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Type: Ethical Concepts


A way of looking at the world with humans at the center.  This can refer to:

– Whether humans are the only creatures other humans have moral obligations to at all (strong anthropocentrism).

– Seeing humans as automatically the most important, so that the needs of animals never trump the needs of humans, even if the animals are suffering more than the humans are (weak anthropocentrism).

– Concepts of the good, wherein we place a value on other species, or individuals within that species, only in terms of their interest or usefulness to humans.

– Concepts of the good, where species are seen as morally important depending on how similar they are to humans.


In dog behavior, anthropomorphism refers to the assumption that dogs understand the world in the same way as humans, and therefore that the way we would describe a human’s response to a particular situation is also an appropriate and adequate way to explain the way a dog behaves.  Anthropomorphism can extend to one area of dog behavior, or as a general term to describe a whole approach to understanding dogs.

Many dog behaviorists agree that there is a role for anthropomorphism in dog behavior, because using this kind of language supports the idea that dogs and humans share many abilities, emotions and desires.  This similarity is borne out in research, although researchers themselves tend to agree that anthropomorphism can be a problem in research.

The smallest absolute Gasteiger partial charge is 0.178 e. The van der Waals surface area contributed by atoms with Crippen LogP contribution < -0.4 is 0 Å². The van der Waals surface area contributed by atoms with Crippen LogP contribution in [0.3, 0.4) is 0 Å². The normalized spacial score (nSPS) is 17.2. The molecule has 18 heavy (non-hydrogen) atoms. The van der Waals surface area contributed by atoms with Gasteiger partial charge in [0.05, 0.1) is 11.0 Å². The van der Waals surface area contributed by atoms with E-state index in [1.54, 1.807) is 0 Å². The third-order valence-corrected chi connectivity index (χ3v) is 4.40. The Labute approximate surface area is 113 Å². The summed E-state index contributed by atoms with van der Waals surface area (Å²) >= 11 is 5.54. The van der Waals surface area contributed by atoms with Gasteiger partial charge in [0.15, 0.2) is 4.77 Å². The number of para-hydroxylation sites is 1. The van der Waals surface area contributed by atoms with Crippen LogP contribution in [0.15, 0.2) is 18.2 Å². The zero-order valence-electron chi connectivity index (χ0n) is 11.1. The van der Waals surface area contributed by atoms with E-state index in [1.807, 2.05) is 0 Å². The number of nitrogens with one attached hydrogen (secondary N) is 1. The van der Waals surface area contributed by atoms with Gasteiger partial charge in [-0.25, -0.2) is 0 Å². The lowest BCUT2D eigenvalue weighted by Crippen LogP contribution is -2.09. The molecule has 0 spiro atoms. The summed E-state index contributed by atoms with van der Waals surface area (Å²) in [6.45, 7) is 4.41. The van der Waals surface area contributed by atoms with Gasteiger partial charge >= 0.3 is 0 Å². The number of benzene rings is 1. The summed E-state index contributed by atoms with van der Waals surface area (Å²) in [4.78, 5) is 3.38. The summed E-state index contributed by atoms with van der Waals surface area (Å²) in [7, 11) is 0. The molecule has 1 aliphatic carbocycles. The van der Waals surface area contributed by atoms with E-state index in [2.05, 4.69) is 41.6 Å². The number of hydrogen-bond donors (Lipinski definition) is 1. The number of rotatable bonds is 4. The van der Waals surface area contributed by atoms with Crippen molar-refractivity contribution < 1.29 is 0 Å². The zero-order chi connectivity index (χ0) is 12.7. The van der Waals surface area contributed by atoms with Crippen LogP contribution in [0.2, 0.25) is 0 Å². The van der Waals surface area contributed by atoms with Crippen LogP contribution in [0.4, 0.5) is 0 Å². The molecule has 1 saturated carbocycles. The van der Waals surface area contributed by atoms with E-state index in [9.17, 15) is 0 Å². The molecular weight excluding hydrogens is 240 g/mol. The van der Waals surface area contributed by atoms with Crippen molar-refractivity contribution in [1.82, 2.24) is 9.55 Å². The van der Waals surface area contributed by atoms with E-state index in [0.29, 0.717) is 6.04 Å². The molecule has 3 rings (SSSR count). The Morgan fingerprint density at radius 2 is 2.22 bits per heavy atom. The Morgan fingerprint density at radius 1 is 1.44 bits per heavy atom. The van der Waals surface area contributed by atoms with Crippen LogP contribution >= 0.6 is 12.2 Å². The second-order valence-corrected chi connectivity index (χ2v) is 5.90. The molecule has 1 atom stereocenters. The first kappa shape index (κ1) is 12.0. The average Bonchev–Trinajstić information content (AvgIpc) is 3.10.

However, anthropomorphism can be a problem when it is not used carefully, because it can overstate the abilities of dogs in such a way that they seem to be more responsible for their actions – and therefore more deserving of punishment – than they really are.  For example, claiming that a dog steals food from the counter-top “out of spite” suggests a deliberate choice to act on a malicious motive, which can harm the dog-owner relationship.


Bekoff, M. & A. Horowitz (2007) Naturalizing Anthropomorphism: Behavioral Prompts to our Humanizing of Animals. Anthrozöos 20(1), pp.23-35.

Kennedy, J. S. (1992) The New Anthropomorphism. Cambridge University Press.



A way of looking at the world, in which only animals with sentience – usually defined as the capacity to have subjective experiences, to see oneself as an individual, or to feel pleasure and pain – have any moral standing.  On this view, any creature that meets these criteria deserves to be considered when humans make decisions that might affect them, like, the decision to cut down rainforest or build a road over marshland.

Some kinds of sentiocentrism are also anthropocentric – they see humans as having priority over animals when other things are equal, because humans are thought to have the greatest capacity for rich subjective experiences.  Other kinds accord equal weight to all creatures that meet the threshold of sentience – although there is no consensus about where this threshold is, so some species are included in some definitions and not in others.